Boise River flood risk management operations to begin
For Release: February 27, 2019
BOISE, Idaho – The Bureau of Reclamation and the U.S. Army Corps of Engineers are increasing flows through the city of Boise from approximately 280 to 1,780 cubic feet per second (cfs), beginning March 6, 2019. The flow through town will be increased 500 cfs each day over three days starting on Wednesday, March 6, 2019, and ending Friday, March 8, 2019.
The change in operation is in response to a rapid rise in snowpack since the beginning of February. Snowpack in the Boise basin increased from 74 percent of median Feb. 1 to 124 percent of median on Feb. 27. Precipitation totals so far in February are 285 percent of normal. The releases will help reduce the risk of flooding later in the spring, which can happen with rapidly melting snow and seasonal precipitation. Additional flow increases are possible in the coming weeks depending upon weather conditions.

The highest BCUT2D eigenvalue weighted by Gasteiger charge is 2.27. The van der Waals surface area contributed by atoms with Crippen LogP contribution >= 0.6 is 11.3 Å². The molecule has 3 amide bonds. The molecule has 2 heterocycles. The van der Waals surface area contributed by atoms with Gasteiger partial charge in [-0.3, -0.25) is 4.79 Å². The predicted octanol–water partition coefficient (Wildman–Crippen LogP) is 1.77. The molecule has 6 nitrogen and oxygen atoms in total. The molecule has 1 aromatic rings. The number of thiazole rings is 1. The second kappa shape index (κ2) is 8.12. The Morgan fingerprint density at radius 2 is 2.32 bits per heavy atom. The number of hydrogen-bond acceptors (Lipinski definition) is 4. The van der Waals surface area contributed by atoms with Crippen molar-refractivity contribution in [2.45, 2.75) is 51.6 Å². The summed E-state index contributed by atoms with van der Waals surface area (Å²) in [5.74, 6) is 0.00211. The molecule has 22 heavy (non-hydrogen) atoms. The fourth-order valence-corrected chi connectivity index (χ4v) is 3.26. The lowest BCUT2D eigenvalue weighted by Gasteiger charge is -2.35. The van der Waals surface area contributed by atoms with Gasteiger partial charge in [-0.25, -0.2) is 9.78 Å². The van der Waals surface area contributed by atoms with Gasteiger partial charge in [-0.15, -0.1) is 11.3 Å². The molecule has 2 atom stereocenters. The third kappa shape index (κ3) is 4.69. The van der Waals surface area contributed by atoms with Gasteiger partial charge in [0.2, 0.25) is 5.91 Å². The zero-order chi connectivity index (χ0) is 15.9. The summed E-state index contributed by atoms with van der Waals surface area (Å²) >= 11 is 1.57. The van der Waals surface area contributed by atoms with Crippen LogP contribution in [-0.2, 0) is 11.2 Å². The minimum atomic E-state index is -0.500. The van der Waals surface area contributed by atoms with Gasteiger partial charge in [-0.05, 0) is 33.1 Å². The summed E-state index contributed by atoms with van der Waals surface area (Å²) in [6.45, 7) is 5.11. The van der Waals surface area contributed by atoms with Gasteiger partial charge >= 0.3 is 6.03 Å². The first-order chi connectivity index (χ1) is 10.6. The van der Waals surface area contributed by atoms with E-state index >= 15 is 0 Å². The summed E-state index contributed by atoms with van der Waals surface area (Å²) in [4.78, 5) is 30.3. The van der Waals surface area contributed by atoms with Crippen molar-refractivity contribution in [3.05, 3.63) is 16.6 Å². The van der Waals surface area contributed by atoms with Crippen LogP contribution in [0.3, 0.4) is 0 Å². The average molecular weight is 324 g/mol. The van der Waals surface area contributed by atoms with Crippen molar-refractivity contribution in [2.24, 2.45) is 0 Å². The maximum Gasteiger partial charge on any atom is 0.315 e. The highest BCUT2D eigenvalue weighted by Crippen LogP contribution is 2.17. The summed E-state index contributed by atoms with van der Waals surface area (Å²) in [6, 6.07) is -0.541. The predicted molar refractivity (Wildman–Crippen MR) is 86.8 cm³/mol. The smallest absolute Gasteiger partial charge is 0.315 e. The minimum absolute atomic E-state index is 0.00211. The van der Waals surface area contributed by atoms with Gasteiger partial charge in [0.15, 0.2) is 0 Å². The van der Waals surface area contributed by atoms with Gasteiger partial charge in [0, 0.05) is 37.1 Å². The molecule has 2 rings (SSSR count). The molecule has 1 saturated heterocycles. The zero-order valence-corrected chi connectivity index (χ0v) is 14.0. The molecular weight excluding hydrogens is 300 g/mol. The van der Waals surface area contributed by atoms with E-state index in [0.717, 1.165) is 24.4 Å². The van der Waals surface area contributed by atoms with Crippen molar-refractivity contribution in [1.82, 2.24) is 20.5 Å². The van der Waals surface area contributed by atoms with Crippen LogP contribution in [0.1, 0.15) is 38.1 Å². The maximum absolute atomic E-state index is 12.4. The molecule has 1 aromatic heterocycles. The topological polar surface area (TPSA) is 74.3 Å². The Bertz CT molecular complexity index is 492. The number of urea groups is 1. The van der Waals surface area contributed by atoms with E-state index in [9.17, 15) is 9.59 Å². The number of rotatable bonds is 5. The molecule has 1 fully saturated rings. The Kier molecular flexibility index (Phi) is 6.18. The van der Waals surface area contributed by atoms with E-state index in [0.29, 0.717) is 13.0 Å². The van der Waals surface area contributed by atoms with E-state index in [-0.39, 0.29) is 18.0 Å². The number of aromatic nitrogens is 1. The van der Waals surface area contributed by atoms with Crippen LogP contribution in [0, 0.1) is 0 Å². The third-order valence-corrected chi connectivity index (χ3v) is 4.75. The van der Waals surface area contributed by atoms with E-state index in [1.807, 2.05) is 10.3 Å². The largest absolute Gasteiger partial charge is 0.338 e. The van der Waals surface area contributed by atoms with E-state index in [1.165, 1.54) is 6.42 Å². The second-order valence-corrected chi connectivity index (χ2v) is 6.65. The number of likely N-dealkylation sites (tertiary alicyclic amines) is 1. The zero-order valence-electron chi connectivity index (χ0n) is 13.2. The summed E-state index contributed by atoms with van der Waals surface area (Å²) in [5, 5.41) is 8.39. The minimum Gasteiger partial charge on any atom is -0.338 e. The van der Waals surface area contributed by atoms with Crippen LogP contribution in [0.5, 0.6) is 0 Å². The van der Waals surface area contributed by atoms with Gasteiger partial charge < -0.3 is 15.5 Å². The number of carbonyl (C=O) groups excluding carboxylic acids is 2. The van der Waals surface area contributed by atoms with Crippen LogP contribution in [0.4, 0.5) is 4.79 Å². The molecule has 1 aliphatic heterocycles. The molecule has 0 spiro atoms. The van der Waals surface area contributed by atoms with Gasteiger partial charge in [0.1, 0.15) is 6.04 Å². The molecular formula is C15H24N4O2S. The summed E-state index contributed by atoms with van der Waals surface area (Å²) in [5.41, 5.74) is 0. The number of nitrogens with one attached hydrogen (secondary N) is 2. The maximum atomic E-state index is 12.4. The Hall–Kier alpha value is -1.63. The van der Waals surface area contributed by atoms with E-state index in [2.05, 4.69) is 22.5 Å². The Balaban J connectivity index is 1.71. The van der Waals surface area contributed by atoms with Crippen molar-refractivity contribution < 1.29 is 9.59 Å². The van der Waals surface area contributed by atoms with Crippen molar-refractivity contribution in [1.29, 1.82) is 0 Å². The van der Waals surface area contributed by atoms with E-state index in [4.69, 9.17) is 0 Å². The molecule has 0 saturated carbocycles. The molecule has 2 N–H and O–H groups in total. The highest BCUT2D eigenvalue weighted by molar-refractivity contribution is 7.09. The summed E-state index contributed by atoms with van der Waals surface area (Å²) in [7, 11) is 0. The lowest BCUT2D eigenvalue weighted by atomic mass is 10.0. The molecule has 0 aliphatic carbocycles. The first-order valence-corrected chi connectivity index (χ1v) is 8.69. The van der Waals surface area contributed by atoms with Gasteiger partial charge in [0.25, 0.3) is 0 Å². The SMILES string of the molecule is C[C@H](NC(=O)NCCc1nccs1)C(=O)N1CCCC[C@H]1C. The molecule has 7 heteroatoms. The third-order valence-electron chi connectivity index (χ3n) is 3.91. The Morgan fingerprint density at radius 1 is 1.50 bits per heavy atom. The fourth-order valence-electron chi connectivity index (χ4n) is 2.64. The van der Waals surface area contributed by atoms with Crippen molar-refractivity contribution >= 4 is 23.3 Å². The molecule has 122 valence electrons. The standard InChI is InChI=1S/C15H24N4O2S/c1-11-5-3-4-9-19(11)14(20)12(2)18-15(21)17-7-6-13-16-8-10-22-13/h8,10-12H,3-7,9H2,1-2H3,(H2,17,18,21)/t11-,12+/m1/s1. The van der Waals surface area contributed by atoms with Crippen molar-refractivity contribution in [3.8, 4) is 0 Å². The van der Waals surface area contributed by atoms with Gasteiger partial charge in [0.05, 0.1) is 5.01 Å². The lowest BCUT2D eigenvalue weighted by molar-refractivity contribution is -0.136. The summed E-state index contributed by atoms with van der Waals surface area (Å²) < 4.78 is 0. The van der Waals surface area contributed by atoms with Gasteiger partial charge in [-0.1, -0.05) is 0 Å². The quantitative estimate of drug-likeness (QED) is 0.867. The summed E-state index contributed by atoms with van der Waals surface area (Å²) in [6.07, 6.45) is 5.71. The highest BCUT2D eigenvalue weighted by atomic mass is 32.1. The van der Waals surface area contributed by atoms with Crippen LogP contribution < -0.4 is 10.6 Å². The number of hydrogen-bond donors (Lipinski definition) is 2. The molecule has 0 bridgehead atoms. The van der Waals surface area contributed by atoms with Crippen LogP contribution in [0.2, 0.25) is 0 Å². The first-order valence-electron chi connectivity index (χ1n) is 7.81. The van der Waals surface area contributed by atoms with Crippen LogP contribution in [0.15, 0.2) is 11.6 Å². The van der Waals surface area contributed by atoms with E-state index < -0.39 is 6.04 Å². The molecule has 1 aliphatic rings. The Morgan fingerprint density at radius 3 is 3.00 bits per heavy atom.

Typical flood risk management operations experience flows through town up to 6,500 cfs and the public should be aware that river flows may change routinely during the snowmelt season.
Currently, the Boise River reservoirs are at 53 percent of capacity. A full supply of irrigation water is anticipated this summer.
Officials are advising the public to be aware of the danger associated with increased Boise River flows. The water is deep, cold, and fast. Extreme caution should be used near the river banks.
For real-time Boise River flows at Reclamation facilities in the Pacific Northwest Region, visit https://www.usbr.gov/pn/hydromet/rtindex/boise.html.
The Corps of Engineers and the Bureau of Reclamation operate three dams on the Boise River as a system to manage flood control and irrigation storage needs — Lucky Peak Dam, Arrowrock Dam and Anderson Ranch Dam. Storage capacity provided by Reclamation’s Arrowrock and Anderson Ranch dams, and the Corps’ Lucky Peak Dam, combined with well-planned water releases, help manage Boise River flows through the city of Boise.
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Reclamation is the largest wholesale water supplier in the United States, and the nation's second largest producer of hydroelectric power. Its facilities also provide substantial flood control, recreation, and fish and wildlife benefits. Visit our website at https://www.usbr.gov and follow us on Twitter @USBR.